Debate Defends Democracy

SEPTEMBER 30, 5:30pm — TOWARDS A MORE AUTHENTIC HISTORY

A Special 90-Minute Edition of Debate Defends Democracy

Federal Hall is a place of contradictions. In the very place where the First Congress approved — in September, 1789 — the amendments that became known as the Bill of Rights, the rights that document denied have festered and deepened wounds of inequality and injustice that continue to roil the nation. Our founding history is complicated by our "original sins" — the narrow framework of the Declaration affirming the equality of “all men,” the Constitutional protection of slavery, and the displacement of indigenous peoples from their lands. In this special edition of DEBATE DEFENDS DEMOCRACY, we wrestle with how Federal Hall should honor the past while telling a more authentic history. How do we celebrate the stunning achievement of the founders while committing to the unfinished work of achieving a more perfect union?

WATCH THE VIDEO


Wynton Marsalis

A PERFORMANCE

Wynton Marsalis in a solo performance from Federal Hall inspires a spirit of reconciliation, healing, and optimism at this challenging moment in our nation’s history. An internationally acclaimed musician, composer and bandleader, and educator, Mr. Marsalis is a leading advocate of American culture. His core beliefs and foundation for living are based on the principals of jazz. He promotes individual creativity (improvisation), collective cooperation (swing), gratitude and good manners (sophistication), and faces adversity with persistent optimism (the blues). He has declared that jazz is a metaphor for democracy.
Lonnie Bunch

A CONVERSATION

Lonnie G. Bunch III, the Secretary of the Smithsonian Institution interviewed by Sam Roberts, NY Times reporter and pro bono historian for Federal Hall’s Conservancy. Throughout his esteemed career as a curator and educator, Lonnie Bunch has focused on shaping a more inclusive history. Now leading the Smithsonian, Secretary Bunch is guiding an expanding narrative of the nation’s story, ensuring that those who have been left out are made visible and heard in the collections, exhibitions, and programs at the nation’s museums. This fascinating conversation will explore the challenges that face historical sites like Federal Hall.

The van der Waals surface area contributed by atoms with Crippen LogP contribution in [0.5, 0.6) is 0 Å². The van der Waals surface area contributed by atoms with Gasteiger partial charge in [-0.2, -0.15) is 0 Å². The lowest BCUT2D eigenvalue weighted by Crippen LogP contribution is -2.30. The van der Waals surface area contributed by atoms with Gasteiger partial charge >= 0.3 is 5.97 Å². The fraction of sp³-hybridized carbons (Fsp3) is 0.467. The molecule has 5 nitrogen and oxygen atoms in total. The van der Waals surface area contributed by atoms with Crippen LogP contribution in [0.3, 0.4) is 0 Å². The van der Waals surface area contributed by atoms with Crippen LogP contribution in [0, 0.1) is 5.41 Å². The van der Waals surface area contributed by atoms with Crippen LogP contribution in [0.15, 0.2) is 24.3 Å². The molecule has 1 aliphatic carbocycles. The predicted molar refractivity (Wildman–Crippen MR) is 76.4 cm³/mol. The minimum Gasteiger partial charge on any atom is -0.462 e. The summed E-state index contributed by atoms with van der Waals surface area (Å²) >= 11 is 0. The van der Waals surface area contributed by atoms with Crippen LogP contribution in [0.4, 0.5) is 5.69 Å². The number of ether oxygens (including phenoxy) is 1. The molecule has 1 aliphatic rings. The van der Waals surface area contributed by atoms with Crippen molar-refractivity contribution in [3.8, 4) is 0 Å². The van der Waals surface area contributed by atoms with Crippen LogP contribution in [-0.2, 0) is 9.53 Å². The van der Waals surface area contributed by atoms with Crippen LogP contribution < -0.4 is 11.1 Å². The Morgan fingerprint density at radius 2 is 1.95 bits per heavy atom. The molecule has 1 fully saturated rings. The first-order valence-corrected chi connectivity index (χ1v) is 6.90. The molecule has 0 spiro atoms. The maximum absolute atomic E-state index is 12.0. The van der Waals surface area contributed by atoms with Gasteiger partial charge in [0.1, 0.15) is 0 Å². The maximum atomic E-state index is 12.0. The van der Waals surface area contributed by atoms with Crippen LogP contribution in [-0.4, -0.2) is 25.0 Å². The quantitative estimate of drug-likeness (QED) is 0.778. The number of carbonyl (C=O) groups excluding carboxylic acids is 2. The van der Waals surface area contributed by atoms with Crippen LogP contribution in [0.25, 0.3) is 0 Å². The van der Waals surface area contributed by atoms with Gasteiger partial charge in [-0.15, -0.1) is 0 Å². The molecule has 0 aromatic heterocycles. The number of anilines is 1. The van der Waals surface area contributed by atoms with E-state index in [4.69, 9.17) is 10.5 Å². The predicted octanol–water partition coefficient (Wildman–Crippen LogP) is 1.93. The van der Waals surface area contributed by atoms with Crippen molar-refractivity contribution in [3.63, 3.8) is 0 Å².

Sam Roberts
Jami Floyd

A DISCUSSION

Jami Floyd, WNYC’s Legal Editor who leads the station’s new Race & Justice Unit, moderates a discussion among three award-winning curators and artists with strong ties to New York who work in public spaces to elevate the visibility, historical reality, and contributions of groups people who were explicitly excluded by the founders from Constitutional protection: all women, African Americans, and indigenous people. The panelists will discuss the role of art as a means of storytelling, correcting historical omissions, inspiring civic engagement and building communities.

PANELISTS INCLUDE:

Joe Baker
Joe Baker is an artist and curator whose people are the Lenape. Executive director of the Mashantucket Pequot Museum and Research Center in Connecticut, Mr. Baker is also co-founder and director of Lenape Center in New York City. In addition to his own work as an artist, Mr. Baker advocates for land acknowledgement, concrete partnerships and specific initiatives to elevate understanding of New York as the Lenape homeland as we revisit the concept of “founders” in a land already occupied by northeastern tribes.
Meredith Bergman
Meredith Bergman works within, develops and subverts the tradition of narrative, representational sculpture to promote social justice and historical redress. Her Women’s Rights Pioneers Monument was unveiled in Central Park in August. Other commissions include the FDR Hope Memorial for Roosevelt Island in a setting designed for use by people of all abilities, the Boston Women’s Memorial, in which three historical women have come down off their pedestals, and a heroic-scale portrait for the Brooklyn Historical Society of Sally Maria Diggs, an enslaved child.
Hank Willis Thomas
Hank Willis Thomas is a conceptual artist working primarily with themes related to perspective, identity, commodity, media, and popular culture. His collaborative projects include Question Bridge: Black Males, In Search Of The Truth (The Truth Booth), and Writing on the Wall. Co-founder of the artist-run initiative for art and civic engagement For Freedoms, Mr. Thomas has created public art like the monumental Unity installed in downtown Brooklyn last year and imagined what monuments of the future should look like as tools that shape the values and identity of a society.
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